1. Limited time only! Sign up for a free 30min personal tutor trial with Chegg Tutors
    Dismiss Notice
Dismiss Notice
Join Physics Forums Today!
The friendliest, high quality science and math community on the planet! Everyone who loves science is here!

Electricity: Resistance and temperature

  1. Jan 8, 2015 #1
    Hi everyone,
    I just came across an exercise that asks me to explain how I would measure the change of resistance of a metal wire between a temperature of 0º C and 100º C. The answer to the question is below, what I don't understand is why is there a need to put ice in the water bath and the need for steering it?. Would there be any other alternative method of measuring change of resistance with temperature in a wire?

    Resistance is measured using an ohmmeter or
    voltmeter ammeter method. The wire is heated in a beaker of water and the
    temperature measured with a thermometer. Ice is added to the water and
    the water is stirred as the water is heated. Details of how resistance is
    calculated and how results are presented e.g. graph of resistivity against
  2. jcsd
  3. Jan 8, 2015 #2


    User Avatar
    Gold Member
    2016 Award

    I can't imagine why you would add ice and heat at the same time. You would need a lot of ice to get the water down to 0 degrees C, and then you'd start heating it until it boiled at 100 degrees C but adding ice while you heat makes no sense to me.
  4. Jan 8, 2015 #3
    The question and answer are from a book, but I think it is saying that you add ice only at the beginning and you stir the water as it is heated but you are not adding anymore ice as it is being heated. My question is, why do you add ice to the water? Is it simply to cool the water to 0 degrees c? And how do I cool the metal wire until it is 0º C and how do I take a reading when the metal wire is at 0ºC? They don't actually provide any drawings of how the circuit looks like, so I'm quite confused..
  5. Jan 8, 2015 #4


    User Avatar
    Science Advisor
    Gold Member

    If you look at the parts of the question and the answer, one at a time, you are less likely to go into panic mode - which is what I think has happened.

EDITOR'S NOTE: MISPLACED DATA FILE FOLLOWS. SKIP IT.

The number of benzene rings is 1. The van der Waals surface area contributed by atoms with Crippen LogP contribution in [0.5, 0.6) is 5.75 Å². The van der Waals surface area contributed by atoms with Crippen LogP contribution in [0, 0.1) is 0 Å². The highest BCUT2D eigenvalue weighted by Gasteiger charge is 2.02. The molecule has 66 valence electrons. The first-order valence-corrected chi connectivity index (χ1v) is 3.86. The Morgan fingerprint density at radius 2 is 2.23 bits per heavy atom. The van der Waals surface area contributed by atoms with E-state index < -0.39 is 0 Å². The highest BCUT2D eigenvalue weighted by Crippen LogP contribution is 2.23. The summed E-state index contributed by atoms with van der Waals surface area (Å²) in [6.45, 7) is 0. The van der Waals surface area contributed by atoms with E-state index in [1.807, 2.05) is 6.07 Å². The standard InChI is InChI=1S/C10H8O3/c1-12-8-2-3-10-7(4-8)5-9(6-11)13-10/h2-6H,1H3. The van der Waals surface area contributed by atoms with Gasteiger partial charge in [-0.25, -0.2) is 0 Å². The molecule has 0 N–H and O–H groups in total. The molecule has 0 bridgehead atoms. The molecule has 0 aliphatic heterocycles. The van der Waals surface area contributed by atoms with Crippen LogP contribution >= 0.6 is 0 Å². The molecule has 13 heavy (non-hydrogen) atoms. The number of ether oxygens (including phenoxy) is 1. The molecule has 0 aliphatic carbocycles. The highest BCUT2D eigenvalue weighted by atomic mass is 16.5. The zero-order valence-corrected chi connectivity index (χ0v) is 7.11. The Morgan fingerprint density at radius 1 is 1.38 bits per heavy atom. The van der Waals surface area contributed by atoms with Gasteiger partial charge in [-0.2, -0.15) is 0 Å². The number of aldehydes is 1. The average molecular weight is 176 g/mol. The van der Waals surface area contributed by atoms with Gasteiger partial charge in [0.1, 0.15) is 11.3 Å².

Just get a bit practical. Ask yourself why water is used at all. How else would you measure and vary the temperature? Look up "Water Bath for temperature control". How else could you be sure that the temperature of the thermometer is the same as that of the wire? How else could you get the temperature of the wire to 0C without using Ice?
    If they don't give you diagrams of how to measure resistance, I would suggest it's because the method has already been described in your book / hand-out /notes? There are a number of ways to measure resistance but, as we don't know your level, it's hard to decide which ones you would understand. (Were you given the question or have you just found it yourself in a book with questions and no text?)
    Google can be amazingly helpful, once you get used to using it.
  6. Jan 9, 2015 #5


    User Avatar
    Science Advisor
    Homework Helper

    It's just a badly worded answer.

    Water normally comes out of the tap at just below room temperature (say 10-15C). Adding Ice is one way to reduce the temperature to 0C. The ice in my freezer is at -15C.

    It depends what temperature range you want to measure it over. If you were interested in measuring the resistance of a white hot light bulb filament then using a water bath might not be the best approach.
  7. Jan 12, 2015 #6
    Ok I see. There's also a few topics at the end of the chapter that talk about oscilloscopes and alternating current and they briefly mention electric motors. I'll have to cover these topics later so do any of you know any good books that expand on this area covering the concepts of electromagnetism, induced emf and Faraday's law ?
  8. Jan 12, 2015 #7


    User Avatar
    Science Advisor
    Homework Helper

  9. Jan 16, 2015 #8
Know someone interested in this topic? Share this thread via Reddit, Google+, Twitter, or Facebook

Similar Discussions: Electricity: Resistance and temperature
  1. Electric resistence (Replies: 3)